For decades, the citizens of Bogota, Colombia have thronged the streets every Sunday for Ciclovía — cars are banned while bicyclists, runners, skaters, rollerbladers, dog walkers, pedestrians and kids safely commandeer the roadways.
The idea has since spread throughout Latin America and the globe. In the United States, a new generation of urbanists is embracing the notion that the streets are for more than just vehicular traffic.
In Pennsylvania, both Lancaster and Pittsburgh have “Open Streets” events scheduled this month; Philadelphia is expected to announce plans for its second one later this year.
The fourth Open Streets Lancaster festival expects 6,000 participants. On May 21, the city will close the road linking Farnum Park to Mayor Janice C. Stork Corridor Park (the old NW Corridor Linear Park). Meanwhile OpenStreets PGH, in its third year, is expanding to offer three different routes on three days: “Tunnel to Town” on May 28, “City of Bridges” on June 25 and “Doughboy to Downtown” on July 30. Organizers expect 20,000 revelers at each event. Both cities plan to line their routes with food trucks, fitness classes and other activities.
For years, Philadelphia has closed four miles of the scenic Martin Luther King Drive to motorists on warm weekends. But the unlikely catalyst for its 2016 Philly Free Streets event was the 2015 visit by Pope Francis. Much of Center City was closed to vehicles amid widespread predictions of crowds and chaos. Instead, Philadelphians and pilgrims poured into downtown streets for a multi-day party. Within weeks, the newly formed Open Streets PHL organization (tagline: “Pope tested, public approved”) had collected thousands of signatures on change.org. The city estimates that 30,000 people participated in the subsequent September 2016 happening, and the event made Mayor Jim Kenney’s list of the 10-most memorable moments of the year.
“As our cities grow, our demands for them to be more liveable increase,” explains Alyssa Bird of 880 Cities, a Canadian group focused on urban mobility and public spaces. “Open Streets programs are the first step that any city can take in humanizing and making our cities more liveable. They can encourage neighbors to talk to one another, demonstrate active transportation infrastructure, promote the use of public transportation, animate new or forgotten public spaces and boost local businesses.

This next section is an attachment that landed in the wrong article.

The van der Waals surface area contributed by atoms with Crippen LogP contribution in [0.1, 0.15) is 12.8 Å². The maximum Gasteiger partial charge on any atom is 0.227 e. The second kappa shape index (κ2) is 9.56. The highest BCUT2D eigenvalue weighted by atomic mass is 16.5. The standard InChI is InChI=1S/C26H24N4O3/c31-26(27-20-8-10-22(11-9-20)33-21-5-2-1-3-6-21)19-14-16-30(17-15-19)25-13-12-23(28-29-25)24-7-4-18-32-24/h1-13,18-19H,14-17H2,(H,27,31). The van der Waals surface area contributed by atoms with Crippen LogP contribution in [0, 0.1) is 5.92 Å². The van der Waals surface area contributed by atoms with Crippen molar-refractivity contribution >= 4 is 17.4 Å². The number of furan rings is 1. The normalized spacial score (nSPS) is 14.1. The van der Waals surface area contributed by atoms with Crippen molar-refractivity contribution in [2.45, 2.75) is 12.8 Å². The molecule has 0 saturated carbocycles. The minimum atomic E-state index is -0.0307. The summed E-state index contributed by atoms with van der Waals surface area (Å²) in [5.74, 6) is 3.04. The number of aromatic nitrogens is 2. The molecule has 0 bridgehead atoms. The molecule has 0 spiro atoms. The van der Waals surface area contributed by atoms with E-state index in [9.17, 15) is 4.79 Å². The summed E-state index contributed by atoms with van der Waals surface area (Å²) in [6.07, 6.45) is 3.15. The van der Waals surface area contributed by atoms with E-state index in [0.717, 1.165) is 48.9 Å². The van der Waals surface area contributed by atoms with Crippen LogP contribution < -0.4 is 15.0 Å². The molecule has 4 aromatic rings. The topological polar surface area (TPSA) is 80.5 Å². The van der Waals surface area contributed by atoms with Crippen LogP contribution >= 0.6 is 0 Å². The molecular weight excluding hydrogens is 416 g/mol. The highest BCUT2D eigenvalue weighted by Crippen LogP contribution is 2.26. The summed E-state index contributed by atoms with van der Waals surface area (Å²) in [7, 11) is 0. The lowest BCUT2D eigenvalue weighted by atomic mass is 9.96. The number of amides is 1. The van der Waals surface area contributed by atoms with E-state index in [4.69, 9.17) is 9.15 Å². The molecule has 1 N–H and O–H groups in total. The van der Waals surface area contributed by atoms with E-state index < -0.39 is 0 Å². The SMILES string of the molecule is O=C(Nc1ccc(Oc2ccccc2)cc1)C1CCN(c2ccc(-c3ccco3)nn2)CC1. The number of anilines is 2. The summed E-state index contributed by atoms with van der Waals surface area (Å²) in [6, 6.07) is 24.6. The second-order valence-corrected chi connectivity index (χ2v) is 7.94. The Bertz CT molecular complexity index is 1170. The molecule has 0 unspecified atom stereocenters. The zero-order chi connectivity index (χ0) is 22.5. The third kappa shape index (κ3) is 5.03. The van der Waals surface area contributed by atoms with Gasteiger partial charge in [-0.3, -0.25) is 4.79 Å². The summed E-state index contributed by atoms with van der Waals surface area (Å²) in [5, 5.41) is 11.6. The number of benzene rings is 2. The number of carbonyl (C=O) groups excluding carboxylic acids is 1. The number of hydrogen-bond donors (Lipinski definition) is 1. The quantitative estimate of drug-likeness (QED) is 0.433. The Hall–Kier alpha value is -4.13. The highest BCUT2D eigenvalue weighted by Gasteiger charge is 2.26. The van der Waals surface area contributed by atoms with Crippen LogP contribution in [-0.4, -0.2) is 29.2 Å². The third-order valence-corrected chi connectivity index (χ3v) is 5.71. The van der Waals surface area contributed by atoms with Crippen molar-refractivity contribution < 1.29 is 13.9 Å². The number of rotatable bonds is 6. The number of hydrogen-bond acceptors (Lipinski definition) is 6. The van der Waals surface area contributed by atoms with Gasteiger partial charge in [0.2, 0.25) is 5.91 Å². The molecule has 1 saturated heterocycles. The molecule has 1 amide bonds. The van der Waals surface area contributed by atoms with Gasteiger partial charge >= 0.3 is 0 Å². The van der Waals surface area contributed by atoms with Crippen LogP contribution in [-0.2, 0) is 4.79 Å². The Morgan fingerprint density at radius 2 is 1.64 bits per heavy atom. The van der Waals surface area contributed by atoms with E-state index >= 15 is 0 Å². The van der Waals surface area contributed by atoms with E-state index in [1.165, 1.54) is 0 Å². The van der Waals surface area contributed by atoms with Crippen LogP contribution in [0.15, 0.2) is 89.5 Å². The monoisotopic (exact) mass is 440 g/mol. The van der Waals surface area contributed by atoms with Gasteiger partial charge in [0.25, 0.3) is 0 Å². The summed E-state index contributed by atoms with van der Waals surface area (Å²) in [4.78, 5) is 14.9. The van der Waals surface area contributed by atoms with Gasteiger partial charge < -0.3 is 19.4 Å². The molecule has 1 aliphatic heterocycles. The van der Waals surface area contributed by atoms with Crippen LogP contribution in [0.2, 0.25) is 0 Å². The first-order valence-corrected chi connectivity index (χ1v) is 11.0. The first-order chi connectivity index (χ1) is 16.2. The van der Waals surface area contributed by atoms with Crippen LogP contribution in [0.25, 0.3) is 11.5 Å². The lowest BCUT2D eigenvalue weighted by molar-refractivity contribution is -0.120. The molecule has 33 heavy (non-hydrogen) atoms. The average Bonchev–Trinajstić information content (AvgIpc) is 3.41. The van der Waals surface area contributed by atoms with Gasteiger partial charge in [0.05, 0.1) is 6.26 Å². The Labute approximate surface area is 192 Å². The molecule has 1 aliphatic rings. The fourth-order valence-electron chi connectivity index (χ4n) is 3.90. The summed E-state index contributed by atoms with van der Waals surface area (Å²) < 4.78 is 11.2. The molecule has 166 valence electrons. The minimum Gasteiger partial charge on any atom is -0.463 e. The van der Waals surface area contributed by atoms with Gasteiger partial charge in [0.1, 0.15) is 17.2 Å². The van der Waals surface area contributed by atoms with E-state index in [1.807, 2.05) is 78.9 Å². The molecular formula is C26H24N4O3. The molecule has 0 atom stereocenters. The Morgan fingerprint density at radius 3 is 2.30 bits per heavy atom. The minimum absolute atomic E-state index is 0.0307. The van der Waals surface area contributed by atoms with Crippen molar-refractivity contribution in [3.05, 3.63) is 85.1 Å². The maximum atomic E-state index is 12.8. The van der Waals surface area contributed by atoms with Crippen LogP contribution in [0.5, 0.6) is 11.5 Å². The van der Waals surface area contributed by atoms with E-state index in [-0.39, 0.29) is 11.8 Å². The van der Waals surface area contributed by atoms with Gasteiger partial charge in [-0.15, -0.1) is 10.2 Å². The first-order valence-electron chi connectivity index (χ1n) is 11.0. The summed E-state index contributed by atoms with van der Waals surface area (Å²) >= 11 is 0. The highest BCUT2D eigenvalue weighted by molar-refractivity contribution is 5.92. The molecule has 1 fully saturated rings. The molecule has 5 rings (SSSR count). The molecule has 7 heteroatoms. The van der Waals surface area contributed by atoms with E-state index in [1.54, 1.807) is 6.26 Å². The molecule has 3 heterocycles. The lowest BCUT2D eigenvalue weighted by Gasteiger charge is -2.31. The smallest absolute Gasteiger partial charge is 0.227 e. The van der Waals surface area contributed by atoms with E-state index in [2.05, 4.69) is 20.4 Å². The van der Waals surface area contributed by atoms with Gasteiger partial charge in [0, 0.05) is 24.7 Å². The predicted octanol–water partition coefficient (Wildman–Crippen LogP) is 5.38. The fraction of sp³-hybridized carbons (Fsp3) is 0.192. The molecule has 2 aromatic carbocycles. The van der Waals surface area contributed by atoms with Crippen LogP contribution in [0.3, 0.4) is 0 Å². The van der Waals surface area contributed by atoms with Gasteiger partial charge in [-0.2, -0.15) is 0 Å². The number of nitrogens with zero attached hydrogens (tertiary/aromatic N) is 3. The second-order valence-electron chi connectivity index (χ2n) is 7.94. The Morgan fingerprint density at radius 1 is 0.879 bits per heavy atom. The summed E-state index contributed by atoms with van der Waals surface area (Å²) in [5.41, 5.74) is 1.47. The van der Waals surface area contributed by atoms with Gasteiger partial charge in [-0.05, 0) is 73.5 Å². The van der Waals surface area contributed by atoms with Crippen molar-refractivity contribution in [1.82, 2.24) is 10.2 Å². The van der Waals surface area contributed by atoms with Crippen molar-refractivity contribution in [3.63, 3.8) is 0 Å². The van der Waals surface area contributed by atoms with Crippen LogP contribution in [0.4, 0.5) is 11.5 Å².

“Open Streets have the power to do all these things at a low cost and on a temporarily or non-threatening basis,” she continues. “Their uniqueness allows us to peer into what the future of a city can be — all of our cities can benefit from being happier, healthier and more vibrant.”
Open Streets programs are the first step that any city can take in humanizing and making our cities more liveable.Alyssa Bird, 880 Cities
880 Cities has conducted research to assess the value of Open Streets, notably improving public health and wellbeing, boosting local economies and creating social benefits. Getting people out and moving is a no-brainer and “with well-planned routes, health-focused activity hubs, and frequently occurring program dates, Open Streets programs have the power to change a city’s culture of health,” they report.
Audra Landers, the Lancaster Recreation Commission’s director of Sports Services, concurs.
“We are getting thousands of people out of their front door, away from their TVs and into our streets,” she says. “These people are spending at least two to four hours at the event, all while actively transporting themselves and participating in many physical, educational and fun activities. That can equate to more exercise than people get in one week, month, etc. Obesity is a major issue for most urban areas, and this is one small way to make people aware of their impact regarding healthier choices.”
On the economic front, 880 Cities found that “by slowing the pace on streets typically dominated by high-speed traffic, these programs encourage participants to visit and shop at local establishments that might not be noticed while driving.”
At an Open Streets event in San Diego, 84 percent of respondents shopped or bought food. In St. Louis, 68 percent of participants became aware of a new store or restaurant. Nate Hommel, a Philly organizer, reports anecdotal evidence that restaurants along South Street reported increased business versus the usual Saturday during the 2016 event.
Encouraging city dwellers to visit new areas or to mingle with their neighbors also has significant social benefits. Pittsburgh developed its three 2017 routes intentionally to encourage exploration of diverse neighborhoods, says Alex Shewczyk of Bike Pittsburgh, one of the organizers.
“You really get to see the city in an entirely different way,” she enthuses.
Open Streets can also promote bicycle- and pedestrian-friendly infrastructure such as bike lanes, bike share and traffic calming features.
“This is an event to introduce those ideas to the public, to have them understand the justification behind the process and, in some cases, to sample the product,” says Lancaster’s Landers. “For example, last year we were able to create a pop-up bike lane for everyone to test drive.”
Still there are roadblocks. Bird cites worries about traffic snarls, parking problems and lost business patronage, while calling them largely unfounded. Only with the kind of leadership and political will exemplified in the 1970s by Bogota’s visionary Mayor Luis Prieto Ocampo and found today in Lancaster, Pittsburgh and Philly will Open Streets find traction.
ELISE VIDER is news editor of Keystone Edge.